Along the walk back to Punggol Settlement where I had parked my car, I spotted a Striped Albatross (Appias libythea olferna) and a Psyche (Leptosia nina malayana). The Common Grass Yellow (Eurema hecabe contubernalis) were commonly sighted throughout the walk, and a couple of Common Mormons fluttered around the Lantana shrubs along the main track.

The butterfly diversity on Coney Island Park was not particularly rich, although the common species that inhabit the coastal and open grass habitats were quite expected. The large number of Common Tigers suggest that their caterpillar host plants must be plentiful on Coney Island. The island's proximity to Pulau Ubin may attract more species over if more host and nectaring plants are cultivated on Coney Island in future.

A view across to Pulau Ubin from Coney Island

How To Get There :
From Punggol interchange, take bus 84 to Punggol Point Park/Punggol Settlement. Walk about 500m east along the Punggol Promenade Nature Walk to get to Coney Island West Entrance. For those who drive, there is ample parking available at Punggol Settlement. Those who prefer to enter Coney Island Park via the East Entrance can park along Pasir Ris Coast Industrial Park 6 (at your own risk!) and look for the entrance to the Coney Island Park.

A Checklist of butterflies spotted during my outing :
  1. Common Mormon (Papilio polytes romulus)
  2. Striped Albatross (Appias libythea olferna)
  3. Psyche (Leptosia nina malayana)
  4. Painted Jezebel (Delias hyparete metarete)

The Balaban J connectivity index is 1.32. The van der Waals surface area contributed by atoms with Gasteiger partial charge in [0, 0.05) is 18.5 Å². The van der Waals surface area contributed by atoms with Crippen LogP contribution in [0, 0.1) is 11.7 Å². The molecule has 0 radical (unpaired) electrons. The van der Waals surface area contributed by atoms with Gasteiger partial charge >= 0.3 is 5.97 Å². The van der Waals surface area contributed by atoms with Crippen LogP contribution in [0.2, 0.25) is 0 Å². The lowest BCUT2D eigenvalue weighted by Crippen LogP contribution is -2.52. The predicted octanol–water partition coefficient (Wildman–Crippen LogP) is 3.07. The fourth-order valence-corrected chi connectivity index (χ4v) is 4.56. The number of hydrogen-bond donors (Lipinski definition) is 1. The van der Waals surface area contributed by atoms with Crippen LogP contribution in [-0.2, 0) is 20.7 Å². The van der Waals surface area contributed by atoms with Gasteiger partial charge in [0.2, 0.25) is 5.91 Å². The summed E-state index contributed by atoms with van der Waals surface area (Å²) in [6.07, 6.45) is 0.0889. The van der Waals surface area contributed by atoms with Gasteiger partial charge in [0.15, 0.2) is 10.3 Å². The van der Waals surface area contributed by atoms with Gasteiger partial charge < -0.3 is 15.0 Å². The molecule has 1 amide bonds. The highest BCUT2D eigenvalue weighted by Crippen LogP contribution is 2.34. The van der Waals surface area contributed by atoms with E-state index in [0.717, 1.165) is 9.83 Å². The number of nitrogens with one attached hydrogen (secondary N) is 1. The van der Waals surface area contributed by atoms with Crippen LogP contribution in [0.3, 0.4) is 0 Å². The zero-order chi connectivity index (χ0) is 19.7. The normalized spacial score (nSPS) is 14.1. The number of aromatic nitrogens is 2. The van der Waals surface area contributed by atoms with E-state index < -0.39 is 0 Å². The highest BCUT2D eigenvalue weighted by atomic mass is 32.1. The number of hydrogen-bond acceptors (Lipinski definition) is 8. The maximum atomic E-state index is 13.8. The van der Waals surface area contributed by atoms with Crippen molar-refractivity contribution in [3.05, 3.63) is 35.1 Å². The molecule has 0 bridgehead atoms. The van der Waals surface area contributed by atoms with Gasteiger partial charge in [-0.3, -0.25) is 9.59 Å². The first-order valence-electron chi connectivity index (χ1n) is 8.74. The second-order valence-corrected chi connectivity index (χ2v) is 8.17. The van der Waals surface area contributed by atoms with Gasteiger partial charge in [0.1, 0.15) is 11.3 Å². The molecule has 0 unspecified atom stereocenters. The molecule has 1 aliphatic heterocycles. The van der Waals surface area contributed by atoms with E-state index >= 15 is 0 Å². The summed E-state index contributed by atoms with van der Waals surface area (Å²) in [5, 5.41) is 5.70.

5. Common Grass Yellow (Eurema hecabe contubernalis)
  6. Common Tiger (Danaus genutia genutia)
  7. Black Veined Tiger (Danaus melanippus hegesippus)
  8. Dark Glassy Tiger (Parantica agleoides agleoides)
  9. Blue Glassy Tiger (Ideopsis vulgaris macrina)
  10. King Crow (Euploea phaenareta castelnaui)
  11. Striped Blue Crow (Euploea mulciber mulciber)
  12. Common Palmfly (Elymnias hypermnestra agina)
  13. Dark Grass Brown (Orsotriaena medus cinerea)
  14. Dark Brand Bush Brown (Mycalesis mineus macromalayana)
  15. Chocolate Pansy (Junonia hedonia ida)
  16. Blue Pansy (Junonia orithya wallacei)
  17. Peacock Pansy (Junonia almana javana)
  18. Autumn Leaf (Doleschalia bisaltide bisaltide)
  19. Short Banded Sailor (Phaedyma columella singa)
  20. Jacintha Eggfly (Hypolimnas bolina jacintha)
  21. Malayan Eggfly (Hypolimnas anomala anomala)
  22. Rustic (Cupha erymanthis lotis)
  23. Tawny Coster (Acreae terpsicore)
  24. Lesser Grass Blue (Zizina otis lampa)
  25. Cycad Blue (Chilades pandava pandava)
  26. Common Caerulean (Jamides celeno aelianus)
  27. Lesser Dart (Potanthus omaha omaha)
  28. Formosan Swift (Borbo cinnara)
Text and Photos by Khew SK and Patrick Khew